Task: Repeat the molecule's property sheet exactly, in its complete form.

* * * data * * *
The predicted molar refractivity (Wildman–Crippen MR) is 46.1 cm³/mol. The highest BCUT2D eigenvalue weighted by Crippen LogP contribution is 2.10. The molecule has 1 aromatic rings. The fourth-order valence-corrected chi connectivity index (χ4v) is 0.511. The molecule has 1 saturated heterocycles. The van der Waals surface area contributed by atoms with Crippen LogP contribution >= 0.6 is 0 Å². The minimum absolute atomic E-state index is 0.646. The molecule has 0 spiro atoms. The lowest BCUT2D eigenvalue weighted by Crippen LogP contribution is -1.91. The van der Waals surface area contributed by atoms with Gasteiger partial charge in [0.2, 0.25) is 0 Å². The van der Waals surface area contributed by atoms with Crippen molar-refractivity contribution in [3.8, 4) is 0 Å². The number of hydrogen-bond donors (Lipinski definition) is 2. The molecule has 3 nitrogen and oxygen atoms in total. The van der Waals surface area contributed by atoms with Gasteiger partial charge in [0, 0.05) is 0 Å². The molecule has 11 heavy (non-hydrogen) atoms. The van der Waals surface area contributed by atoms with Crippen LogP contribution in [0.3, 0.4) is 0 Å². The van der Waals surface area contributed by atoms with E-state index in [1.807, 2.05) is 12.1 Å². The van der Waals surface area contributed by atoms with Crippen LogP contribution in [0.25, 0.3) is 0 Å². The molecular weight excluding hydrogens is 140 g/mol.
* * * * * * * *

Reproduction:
The predicted molar refractivity (Wildman–Crippen MR) is 46.1 cm³/mol. The highest BCUT2D eigenvalue weighted by Crippen LogP contribution is 2.10. The molecule has 1 aromatic rings. The fourth-order valence-corrected chi connectivity index (χ4v) is 0.511. The molecule has 1 saturated heterocycles. The van der Waals surface area contributed by atoms with Crippen LogP contribution >= 0.6 is 0 Å². The minimum absolute atomic E-state index is 0.646. The molecule has 0 spiro atoms. The lowest BCUT2D eigenvalue weighted by Crippen LogP contribution is -1.91. The van der Waals surface area contributed by atoms with Gasteiger partial charge in [0.2, 0.25) is 0 Å². The van der Waals surface area contributed by atoms with Crippen molar-refractivity contribution in [3.8, 4) is 0 Å². The number of hydrogen-bond donors (Lipinski definition) is 2. The molecule has 3 nitrogen and oxygen atoms in total. The van der Waals surface area contributed by atoms with Gasteiger partial charge in [0, 0.05) is 0 Å². The molecule has 11 heavy (non-hydrogen) atoms. The van der Waals surface area contributed by atoms with Crippen LogP contribution in [0.3, 0.4) is 0 Å². The van der Waals surface area contributed by atoms with E-state index in [1.807, 2.05) is 12.1 Å². The van der Waals surface area contributed by atoms with Crippen LogP contribution in [0.25, 0.3) is 0 Å². The molecular weight excluding hydrogens is 140 g/mol.